Brent crude was steady above $112 per barrel on Monday, gaining for a third straight day as hopes of oil demand growth during winter overshadowed concerns about the European debt crisis.
According to Reuters, low fuel inventories in the world's top oil consumer United States amid signs of an earlier-than-usual onset of winter may prompt refiners to ramp up output.
That may further squeeze an already tight crude market coping with disruption in supplies from Libya and the North Sea.
'The tight supply situation is supporting the crude oil market, even though prices are being influenced by headline news out of Europe,' said Natalie Robertson, an analyst at ANZ. 'Inventory levels are low and looks like we have an earlier-than-usual onset of winter.'
Brent crude gained 57 cents a barrel to $112.54 by 0736 GMT. It settled $1.14 higher on Friday, rising for a second consecutive week.
US crude traded 9 cents higher at $94.35 a barrel. The contract increased 1 percent last week, posting a fifth straight weekly gain.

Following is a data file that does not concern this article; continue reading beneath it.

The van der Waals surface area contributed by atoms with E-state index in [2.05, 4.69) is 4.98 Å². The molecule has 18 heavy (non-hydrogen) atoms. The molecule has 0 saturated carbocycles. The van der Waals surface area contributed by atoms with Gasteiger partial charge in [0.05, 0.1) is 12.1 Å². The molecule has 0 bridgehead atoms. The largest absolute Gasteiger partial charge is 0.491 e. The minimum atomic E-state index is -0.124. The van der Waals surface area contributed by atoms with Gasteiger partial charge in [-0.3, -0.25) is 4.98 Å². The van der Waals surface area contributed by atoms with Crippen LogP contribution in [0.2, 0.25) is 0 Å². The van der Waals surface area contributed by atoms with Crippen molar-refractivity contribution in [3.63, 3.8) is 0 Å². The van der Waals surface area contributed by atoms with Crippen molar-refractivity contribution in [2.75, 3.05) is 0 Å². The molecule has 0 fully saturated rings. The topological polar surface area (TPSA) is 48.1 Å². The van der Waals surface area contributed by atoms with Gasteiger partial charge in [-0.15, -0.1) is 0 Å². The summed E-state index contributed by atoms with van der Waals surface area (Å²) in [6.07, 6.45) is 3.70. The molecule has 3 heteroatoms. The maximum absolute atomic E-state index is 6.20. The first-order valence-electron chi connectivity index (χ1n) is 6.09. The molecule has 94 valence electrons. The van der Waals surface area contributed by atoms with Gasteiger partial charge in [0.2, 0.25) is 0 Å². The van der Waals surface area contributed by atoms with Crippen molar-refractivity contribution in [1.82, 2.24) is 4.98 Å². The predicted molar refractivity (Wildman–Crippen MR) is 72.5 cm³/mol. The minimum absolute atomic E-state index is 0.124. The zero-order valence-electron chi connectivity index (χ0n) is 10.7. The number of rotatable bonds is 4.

Tens of thousands of homes remained in the dark on Sunday a week after a freak October snowstorm paralyzed the US Northeast and cut power to more than 3 million customers. In Connecticut, more than 112,000 Connecticut Light & Power customers were still in the dark.
Despite the cold spell in the United States, Brent prices have strengthened more than the US contract because supply tightness of grades linked to the European benchmark is more acute, Robertson said.
'We have had output issues with North Sea crudes,' she said. 'Libya is still not back up fully.'
US crude prices would rise toward $100 a barrel if they break past $95 due to supporting factors such as winter demand, said Tetsu Emori, a fund manager at Astmax Co Ltd in Tokyo. The benchmark may rise close to $105 toward the end of the year.